Computing and mobile device suppliers to the WA government will need to offer standard minimum percentage discounts across their range of products as well as access to the latest technology in order to gain a spot on the state’s new IT hardware panel.
The state’s finance department is attempting to revamp the panel to make buying non-standard and consumer grade models of desktops, thin and zero clients, workstations and all-in-ones, notebooks, hybrid computers and tablets much easier; while offering better access to the latest products and achieving greater value for money.
The new common-use arrangement will introduce form factors such as ultrabooks and 'phablets', and will remove the government-standard specifications which existed under the old scheme to allow agencies to purchase consumer-grade models of computing hardware.
The panel will also introduce minimum percentage discounts - meaning suppliers will be required to offer the same discount for each product within a product type under a specific brand.
If a supplier offers a 20 percent discount from the corporate rate for a Dell or Lenovo business-grade notebook, for example, the supplier will need to similarly offer a 20 percent discount for all business-grade notebooks of that brand.
“If this is not the case then Finance reserves the right to take the lowest figure provided as the minimum percentage discount,” WA Finance stated in tender documents.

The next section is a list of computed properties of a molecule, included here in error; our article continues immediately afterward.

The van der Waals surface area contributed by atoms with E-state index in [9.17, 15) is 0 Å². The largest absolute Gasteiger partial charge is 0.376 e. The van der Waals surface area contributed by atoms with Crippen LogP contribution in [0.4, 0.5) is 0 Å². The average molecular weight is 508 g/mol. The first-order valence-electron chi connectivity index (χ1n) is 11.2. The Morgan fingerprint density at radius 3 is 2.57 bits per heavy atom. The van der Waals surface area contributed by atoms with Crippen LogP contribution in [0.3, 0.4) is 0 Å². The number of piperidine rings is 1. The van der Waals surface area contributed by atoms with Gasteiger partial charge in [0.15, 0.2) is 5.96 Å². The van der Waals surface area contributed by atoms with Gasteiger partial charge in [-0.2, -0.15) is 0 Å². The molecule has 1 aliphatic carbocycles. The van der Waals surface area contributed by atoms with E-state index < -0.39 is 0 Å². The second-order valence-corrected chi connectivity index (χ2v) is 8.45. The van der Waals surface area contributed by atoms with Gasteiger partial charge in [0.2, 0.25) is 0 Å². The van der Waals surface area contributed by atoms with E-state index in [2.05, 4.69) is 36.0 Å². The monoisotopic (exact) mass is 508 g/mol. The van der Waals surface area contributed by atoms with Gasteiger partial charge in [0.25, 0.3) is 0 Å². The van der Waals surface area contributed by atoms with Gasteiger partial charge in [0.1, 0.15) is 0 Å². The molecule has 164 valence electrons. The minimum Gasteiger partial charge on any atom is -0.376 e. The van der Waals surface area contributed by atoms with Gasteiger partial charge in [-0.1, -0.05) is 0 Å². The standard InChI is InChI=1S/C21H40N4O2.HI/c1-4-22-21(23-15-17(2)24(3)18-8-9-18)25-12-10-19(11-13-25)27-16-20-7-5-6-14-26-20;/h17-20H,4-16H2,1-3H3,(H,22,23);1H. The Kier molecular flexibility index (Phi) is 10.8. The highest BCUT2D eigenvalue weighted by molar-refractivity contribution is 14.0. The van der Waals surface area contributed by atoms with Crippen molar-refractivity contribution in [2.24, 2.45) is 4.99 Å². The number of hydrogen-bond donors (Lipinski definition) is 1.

“Therefore it is advantageous for respondents to make these minimum percentage discounts as high as possible in order to maximise the likelihood of qualification. Respondents are also able to offer volume price discounts if these are available.”
WA Finance will not impose a limit on the number of product brands or models that can be offered by a supplier, and suppliers will not be limited to selling devices displayed on their product portal - agencies will be able to access other models within a brand that the supplier is qualified to sell via a quotation process.
The minimum percentage discounts will also apply to products purchased outside the supplier’s panel buyer portal.
The government will also require panel suppliers to provide cost-plus reporting to give WA Finance “visibility on pricing practices for computing and mobile devices within the market”.
“In retail the cost of goods is mainly related to the variable cost component, which relates to the overall cost to deliver a product to market including labour costs. The fixed cost could include some of the cost of manufacturing a product, or other components such as the renting of premises,” the agency advised prospective bidders.
“To this extent, the proportion of fixed versus variable cost may differ depending on whether you are an OEM or reseller. What is more important is that Finance would like to obtain visibility on profit margins for items sold.”
The panel will be mandatory for WA metropolitan agencies to use when buying computing and mobile devices. Use for regional agencies will be optional.
WA Finance did not outline an ideal panel size but said the government’s aim was to have as small a panel as required to result in a competitive outcome that meets agency needs.